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Beyond Helvete > MMXX > Reviews > Edmund Sackbauer
Beyond Helvete - MMXX

Beyond Helvete - MMXX - 82%

Edmund Sackbauer, September 7th, 2023
Written based on this version: 2020, CD, Immortal Frost Productions (Limited edition)

Beyond Helvete is still a very special case: a solo and obviously very personal project by Natrgaard, a German musician who seems to have done quite a bit from a very young age, under whose name two debut albums were released in quick succession, in 2011 and 2012. These are works that we'd probably be a little too quick to describe as DSBM, because, despite their thematic focus on depression and loneliness, the compositions are more varied than that term usually implies. Some approach this sub-genre through their repetitive, haunting aspect, while others suddenly veer towards a roughness closer to fundamental black metal. The only real common thread: Natrgaard's tortured voice, chanting his dark ideas about nature, humanity and his relationship with the ideal of personal fulfillment in obsessive convolutions. And then nothing. Eight years of silence, without the slightest sign of life from any of the man's known musical projects, which in his case was as likely to suggest a salutary redemption as a tragic end.

Eight years later, Beyond Helvete returned with their third album, entitled “MMXX”, the new number symbolizing all calamities. Eight years of radio silence does not mean that no progress was made in terms of development. What this band brought to this new album shows a lot more maturity. It also seems more like Beyond Helvete has quietly found its own identity. “MMXX” is an diverse album guided by black metal, with a good dose of sludgy doom/death riffs and here and there a bulky foray into classic heavy metal. Right from "The Way To Entelechy", the guitar resounds, as repetitive as it is heady, while the recognizable voice swirls in a haze of sound effects quite reminiscent of previous moods, but "Signs In The Sand" offers us a more aggressive instrumentation, nervous even, which distances Beyond Helvete somewhat from black metal proper. There is even a subtle hint of 90s US hardcore punk in the molten lead riffs and breaks of "Crowd of Faceless". In any case, the singer even indulges in a discreet passage of clear vocals, which is not lacking in appropriateness.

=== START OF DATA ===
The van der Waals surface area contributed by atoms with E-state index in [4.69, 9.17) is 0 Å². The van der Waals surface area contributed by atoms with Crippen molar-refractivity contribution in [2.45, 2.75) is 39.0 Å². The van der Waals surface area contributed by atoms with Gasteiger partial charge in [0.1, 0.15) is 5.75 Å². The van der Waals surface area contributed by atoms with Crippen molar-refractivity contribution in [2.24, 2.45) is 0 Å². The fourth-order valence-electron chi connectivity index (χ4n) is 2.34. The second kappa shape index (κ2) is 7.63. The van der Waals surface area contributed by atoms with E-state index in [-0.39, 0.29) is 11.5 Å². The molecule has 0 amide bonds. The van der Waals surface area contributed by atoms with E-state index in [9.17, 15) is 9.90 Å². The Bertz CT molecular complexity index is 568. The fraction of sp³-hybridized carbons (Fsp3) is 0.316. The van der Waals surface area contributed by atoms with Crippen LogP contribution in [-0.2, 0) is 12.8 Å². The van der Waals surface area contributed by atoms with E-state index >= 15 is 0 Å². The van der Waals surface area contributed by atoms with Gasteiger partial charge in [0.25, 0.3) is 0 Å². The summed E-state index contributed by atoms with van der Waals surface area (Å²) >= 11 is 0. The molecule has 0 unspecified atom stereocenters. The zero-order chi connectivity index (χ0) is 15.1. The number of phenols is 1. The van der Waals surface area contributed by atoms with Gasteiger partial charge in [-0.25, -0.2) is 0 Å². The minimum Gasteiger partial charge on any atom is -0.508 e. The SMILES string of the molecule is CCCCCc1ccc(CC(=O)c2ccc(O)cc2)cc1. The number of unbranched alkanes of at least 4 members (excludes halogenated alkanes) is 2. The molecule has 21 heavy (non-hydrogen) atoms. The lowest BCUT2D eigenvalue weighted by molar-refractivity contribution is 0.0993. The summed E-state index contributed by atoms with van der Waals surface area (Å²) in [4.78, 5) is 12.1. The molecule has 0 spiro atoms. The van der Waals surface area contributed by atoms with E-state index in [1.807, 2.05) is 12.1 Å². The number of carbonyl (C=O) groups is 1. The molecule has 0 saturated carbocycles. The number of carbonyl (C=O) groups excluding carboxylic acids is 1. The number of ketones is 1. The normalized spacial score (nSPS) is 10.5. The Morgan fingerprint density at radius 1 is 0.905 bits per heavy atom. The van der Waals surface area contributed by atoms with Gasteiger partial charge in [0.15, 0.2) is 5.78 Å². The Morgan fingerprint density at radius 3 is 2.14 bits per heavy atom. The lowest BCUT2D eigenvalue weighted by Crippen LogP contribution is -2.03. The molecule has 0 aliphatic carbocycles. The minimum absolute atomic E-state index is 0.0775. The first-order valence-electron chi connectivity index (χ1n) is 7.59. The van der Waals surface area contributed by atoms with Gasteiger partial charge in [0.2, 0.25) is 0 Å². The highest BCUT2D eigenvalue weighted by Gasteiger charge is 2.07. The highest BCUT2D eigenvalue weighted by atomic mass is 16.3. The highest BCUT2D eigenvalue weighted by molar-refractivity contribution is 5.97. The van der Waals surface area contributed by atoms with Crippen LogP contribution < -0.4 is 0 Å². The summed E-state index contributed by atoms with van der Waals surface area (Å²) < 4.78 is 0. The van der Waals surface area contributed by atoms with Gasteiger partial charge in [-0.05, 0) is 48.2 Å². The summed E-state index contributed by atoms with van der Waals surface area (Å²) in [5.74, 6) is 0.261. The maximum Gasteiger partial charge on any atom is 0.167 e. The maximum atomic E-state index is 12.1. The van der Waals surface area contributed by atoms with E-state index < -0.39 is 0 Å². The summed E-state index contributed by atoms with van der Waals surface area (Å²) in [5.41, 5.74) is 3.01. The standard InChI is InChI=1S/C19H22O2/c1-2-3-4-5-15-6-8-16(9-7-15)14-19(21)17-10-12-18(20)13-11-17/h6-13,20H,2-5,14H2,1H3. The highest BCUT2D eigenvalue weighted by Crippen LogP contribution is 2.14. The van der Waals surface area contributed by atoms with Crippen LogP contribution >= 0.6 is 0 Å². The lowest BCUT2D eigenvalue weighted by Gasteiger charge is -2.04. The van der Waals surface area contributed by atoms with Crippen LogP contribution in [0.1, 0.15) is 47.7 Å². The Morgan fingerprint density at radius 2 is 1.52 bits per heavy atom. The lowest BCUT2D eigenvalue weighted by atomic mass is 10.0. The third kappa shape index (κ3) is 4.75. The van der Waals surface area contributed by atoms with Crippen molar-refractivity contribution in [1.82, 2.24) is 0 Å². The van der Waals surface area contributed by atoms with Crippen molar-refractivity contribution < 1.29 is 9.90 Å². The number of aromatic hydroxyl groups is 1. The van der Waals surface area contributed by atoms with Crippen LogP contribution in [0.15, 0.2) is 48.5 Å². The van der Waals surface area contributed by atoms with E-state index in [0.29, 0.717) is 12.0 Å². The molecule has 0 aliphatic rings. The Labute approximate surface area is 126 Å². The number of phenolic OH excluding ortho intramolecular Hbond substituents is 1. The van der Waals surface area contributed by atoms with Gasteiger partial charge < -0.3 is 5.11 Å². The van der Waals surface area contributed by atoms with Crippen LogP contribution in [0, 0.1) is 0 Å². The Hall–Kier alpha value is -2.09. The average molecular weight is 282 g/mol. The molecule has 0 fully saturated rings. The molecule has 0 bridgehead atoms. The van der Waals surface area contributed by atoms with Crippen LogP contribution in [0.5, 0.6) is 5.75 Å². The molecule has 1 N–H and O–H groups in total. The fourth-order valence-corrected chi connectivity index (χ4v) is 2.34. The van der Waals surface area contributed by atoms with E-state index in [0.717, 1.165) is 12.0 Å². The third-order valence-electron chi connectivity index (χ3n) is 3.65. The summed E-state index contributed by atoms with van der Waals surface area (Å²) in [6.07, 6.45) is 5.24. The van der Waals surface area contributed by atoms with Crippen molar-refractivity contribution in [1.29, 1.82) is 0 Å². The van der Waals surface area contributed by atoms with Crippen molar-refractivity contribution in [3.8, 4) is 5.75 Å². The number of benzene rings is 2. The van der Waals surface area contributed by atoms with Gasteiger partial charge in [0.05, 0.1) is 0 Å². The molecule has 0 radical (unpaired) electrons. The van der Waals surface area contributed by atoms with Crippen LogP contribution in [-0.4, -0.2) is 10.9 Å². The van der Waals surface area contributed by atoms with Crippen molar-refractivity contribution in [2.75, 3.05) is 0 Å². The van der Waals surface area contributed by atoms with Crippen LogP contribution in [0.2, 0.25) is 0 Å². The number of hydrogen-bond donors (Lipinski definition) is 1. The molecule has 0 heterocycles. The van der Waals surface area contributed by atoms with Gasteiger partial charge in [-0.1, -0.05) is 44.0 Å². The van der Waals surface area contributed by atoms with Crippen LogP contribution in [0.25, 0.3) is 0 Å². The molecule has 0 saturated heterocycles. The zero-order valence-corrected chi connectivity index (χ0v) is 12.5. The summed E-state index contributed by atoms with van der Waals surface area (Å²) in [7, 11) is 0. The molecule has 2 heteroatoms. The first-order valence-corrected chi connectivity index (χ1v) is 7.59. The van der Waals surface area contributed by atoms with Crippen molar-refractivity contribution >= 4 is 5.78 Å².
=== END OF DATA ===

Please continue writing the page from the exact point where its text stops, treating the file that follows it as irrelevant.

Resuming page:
If “MMXX” marks an opening towards influences different from the black metal canons that remained dominant on Beyond Helvete's first two albums, the individual tracks can nevertheless seem a little repetitive. This is probably intentional as it makes the few variations all the more effective, from the manic, aggressive phase of "From The Knowledge Of Ignorance" to the long agony of hope on the final note of "The Search For Truth". A disconcerting album, and admittedly sometimes imperfect, “MMXX” nonetheless boasts moments of power capable of stirring up the neophyte listener. As for early Beyond Helvete fans this album might come a bit as surprise. Writing this review in 2023 and being familiar with his most recent output “Anthem of Decay” I can safely say that the journey is not over and Beyond Helvete is nearing its final and most exciting form. This is also true for the production values which are improved on “MMXX”, but still lack that extra punch and clarity shown on their 2022 album. All in all a very interesting band and depending what kind of black metal you prefer you can choose between the different eras.